Howard Duff was the earliest arrival. “It’s my first fashion show,” he said, happily looking around at the lovely models. “And it won’t be my last.”

About that time Mona Freeman walked up. “Aren’t you slightly out of character?” she wanted to know. The last time she’d seen him he was a cowpoke on a Western set. The two co-starred in The Lady From Texas.

Others soon followed. And this was quite a feat. Edgar and Frances live on a Hollywood hilltop. It may not be the highest, but it’s the most difficult to get to. Edgar usually sends out small maps when folks are coming to call. In case this only proves confusing, there are signs along the way. But you still need the intuition of a mountain goat. For instance, Walter Pidgeon was driving up the road and took a sharp left turn. Seemed logical enough because a sharp right turn would have sent him hurtling down a mountainside. He reached a house and saw that Nancy Davis and Phyllis Kirk (she’s in Three Guys Named Mike) had arrived. They were going to model winning clothes. “This is Bergen’s?” Walter asked, surveying the sight. There was a patio all right, but it was filled with boards—as the house was in the process of being built.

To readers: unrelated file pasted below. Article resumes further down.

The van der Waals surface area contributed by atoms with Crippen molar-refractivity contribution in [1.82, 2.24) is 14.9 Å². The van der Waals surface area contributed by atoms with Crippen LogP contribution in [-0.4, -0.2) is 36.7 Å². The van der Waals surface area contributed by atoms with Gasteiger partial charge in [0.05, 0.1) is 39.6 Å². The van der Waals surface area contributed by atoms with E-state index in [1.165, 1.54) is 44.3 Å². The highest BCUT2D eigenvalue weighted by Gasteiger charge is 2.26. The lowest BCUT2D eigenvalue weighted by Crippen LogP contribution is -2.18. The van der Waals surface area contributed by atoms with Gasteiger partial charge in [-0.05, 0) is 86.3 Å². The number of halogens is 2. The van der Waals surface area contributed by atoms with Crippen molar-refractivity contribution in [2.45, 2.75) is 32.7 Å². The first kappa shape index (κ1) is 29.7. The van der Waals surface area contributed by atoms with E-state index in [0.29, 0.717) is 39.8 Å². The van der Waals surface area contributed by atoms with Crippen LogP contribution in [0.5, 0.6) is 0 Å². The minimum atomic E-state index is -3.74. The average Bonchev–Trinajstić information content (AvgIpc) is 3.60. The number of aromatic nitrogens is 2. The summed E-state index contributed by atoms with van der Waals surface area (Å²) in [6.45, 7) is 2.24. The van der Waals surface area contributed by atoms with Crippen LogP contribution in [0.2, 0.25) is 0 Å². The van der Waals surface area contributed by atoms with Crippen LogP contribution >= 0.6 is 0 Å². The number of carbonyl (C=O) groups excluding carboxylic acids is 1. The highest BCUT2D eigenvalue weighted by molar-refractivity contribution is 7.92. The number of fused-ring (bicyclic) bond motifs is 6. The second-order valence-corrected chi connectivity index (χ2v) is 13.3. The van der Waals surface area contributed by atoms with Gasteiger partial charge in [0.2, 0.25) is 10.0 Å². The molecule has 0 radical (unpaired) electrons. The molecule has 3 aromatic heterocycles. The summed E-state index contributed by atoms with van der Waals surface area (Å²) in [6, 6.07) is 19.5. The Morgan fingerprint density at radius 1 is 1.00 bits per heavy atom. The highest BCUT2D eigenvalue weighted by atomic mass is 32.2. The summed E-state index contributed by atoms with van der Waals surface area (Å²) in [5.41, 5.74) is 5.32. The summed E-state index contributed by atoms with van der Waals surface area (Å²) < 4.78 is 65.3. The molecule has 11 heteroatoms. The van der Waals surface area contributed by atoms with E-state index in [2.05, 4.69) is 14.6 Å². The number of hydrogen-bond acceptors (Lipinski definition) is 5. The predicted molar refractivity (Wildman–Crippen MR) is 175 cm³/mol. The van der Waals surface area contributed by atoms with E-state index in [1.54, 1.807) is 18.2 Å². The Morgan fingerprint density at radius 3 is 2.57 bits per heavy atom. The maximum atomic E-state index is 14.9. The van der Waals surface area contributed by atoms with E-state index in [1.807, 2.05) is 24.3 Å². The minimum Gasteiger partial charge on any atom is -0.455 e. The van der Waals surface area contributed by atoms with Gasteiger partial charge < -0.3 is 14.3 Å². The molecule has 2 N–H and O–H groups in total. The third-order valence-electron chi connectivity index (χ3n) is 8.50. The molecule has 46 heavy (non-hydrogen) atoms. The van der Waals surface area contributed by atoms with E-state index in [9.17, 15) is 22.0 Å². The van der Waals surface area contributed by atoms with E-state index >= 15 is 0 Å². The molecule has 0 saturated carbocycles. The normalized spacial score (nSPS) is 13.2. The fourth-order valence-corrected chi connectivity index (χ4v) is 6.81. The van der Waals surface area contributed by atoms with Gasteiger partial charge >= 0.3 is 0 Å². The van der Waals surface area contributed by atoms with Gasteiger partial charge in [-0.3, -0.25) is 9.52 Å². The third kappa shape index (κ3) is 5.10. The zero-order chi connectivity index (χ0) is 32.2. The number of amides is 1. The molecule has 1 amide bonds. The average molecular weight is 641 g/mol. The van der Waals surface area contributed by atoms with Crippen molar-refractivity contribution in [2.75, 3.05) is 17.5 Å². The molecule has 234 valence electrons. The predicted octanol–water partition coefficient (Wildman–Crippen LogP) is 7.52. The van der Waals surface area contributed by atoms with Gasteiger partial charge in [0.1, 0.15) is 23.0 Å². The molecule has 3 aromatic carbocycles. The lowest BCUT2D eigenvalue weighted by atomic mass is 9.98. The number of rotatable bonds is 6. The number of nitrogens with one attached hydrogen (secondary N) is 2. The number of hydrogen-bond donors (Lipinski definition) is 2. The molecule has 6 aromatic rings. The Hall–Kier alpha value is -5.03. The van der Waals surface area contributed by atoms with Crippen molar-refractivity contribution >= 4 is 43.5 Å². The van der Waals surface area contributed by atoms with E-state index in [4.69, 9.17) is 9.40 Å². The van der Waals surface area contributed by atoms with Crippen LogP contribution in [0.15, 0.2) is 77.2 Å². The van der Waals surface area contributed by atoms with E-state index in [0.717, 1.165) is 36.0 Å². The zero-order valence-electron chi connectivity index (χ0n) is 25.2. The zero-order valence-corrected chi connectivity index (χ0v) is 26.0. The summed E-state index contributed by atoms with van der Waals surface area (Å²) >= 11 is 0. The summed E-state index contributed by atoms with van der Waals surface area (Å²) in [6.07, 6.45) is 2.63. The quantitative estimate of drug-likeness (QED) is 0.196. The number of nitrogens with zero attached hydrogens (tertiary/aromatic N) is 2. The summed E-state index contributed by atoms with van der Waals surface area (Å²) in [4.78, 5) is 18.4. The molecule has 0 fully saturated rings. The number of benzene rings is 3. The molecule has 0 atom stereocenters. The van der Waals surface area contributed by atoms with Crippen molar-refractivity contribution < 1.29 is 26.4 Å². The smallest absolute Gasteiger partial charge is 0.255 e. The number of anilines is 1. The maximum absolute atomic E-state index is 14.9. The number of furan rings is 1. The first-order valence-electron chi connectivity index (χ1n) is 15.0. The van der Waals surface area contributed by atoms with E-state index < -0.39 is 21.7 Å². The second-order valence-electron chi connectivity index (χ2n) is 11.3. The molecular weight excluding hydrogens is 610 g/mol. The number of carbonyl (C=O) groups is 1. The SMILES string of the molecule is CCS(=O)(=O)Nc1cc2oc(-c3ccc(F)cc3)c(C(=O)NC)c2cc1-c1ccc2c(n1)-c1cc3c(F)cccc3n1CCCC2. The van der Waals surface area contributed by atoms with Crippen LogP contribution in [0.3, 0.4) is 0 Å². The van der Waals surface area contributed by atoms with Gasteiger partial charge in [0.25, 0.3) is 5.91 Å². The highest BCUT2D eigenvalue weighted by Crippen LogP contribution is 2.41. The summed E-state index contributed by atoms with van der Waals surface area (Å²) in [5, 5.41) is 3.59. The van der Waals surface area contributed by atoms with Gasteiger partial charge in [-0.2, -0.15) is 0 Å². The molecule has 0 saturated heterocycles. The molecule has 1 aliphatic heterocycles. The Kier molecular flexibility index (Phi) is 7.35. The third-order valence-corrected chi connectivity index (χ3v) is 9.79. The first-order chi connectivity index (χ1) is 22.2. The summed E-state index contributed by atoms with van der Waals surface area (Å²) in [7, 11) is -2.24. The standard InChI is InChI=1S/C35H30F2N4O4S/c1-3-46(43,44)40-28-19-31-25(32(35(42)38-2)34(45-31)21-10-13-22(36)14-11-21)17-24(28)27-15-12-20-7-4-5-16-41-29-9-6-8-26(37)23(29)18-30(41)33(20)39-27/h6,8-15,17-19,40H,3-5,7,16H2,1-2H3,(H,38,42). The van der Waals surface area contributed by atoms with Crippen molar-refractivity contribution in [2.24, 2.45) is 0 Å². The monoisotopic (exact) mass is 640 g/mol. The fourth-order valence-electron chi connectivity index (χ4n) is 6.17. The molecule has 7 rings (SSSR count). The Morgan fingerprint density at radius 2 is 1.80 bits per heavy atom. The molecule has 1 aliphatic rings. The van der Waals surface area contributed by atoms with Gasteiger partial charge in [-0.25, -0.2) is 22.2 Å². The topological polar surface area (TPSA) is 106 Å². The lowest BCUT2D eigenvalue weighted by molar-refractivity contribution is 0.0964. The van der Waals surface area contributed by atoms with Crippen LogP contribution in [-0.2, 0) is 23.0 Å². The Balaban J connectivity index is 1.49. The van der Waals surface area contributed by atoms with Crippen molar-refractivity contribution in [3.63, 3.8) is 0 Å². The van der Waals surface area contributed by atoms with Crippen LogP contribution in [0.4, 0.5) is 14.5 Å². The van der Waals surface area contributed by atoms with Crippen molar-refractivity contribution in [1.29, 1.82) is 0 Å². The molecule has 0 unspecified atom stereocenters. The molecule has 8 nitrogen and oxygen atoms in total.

“This must be where Charlie keeps his relatives,” grinned Nancy, glancing at the lumber.

Phyllis was nose deep in a map, trying to figure just where they’d gone wrong.

“Follow me,” said Walter as he backed down the steep incline.

He almost backed into Ricardo Montalban. “Follow me,” Ricardo suggested.

Several hilltops and one phone call later, they reached the Bergens’.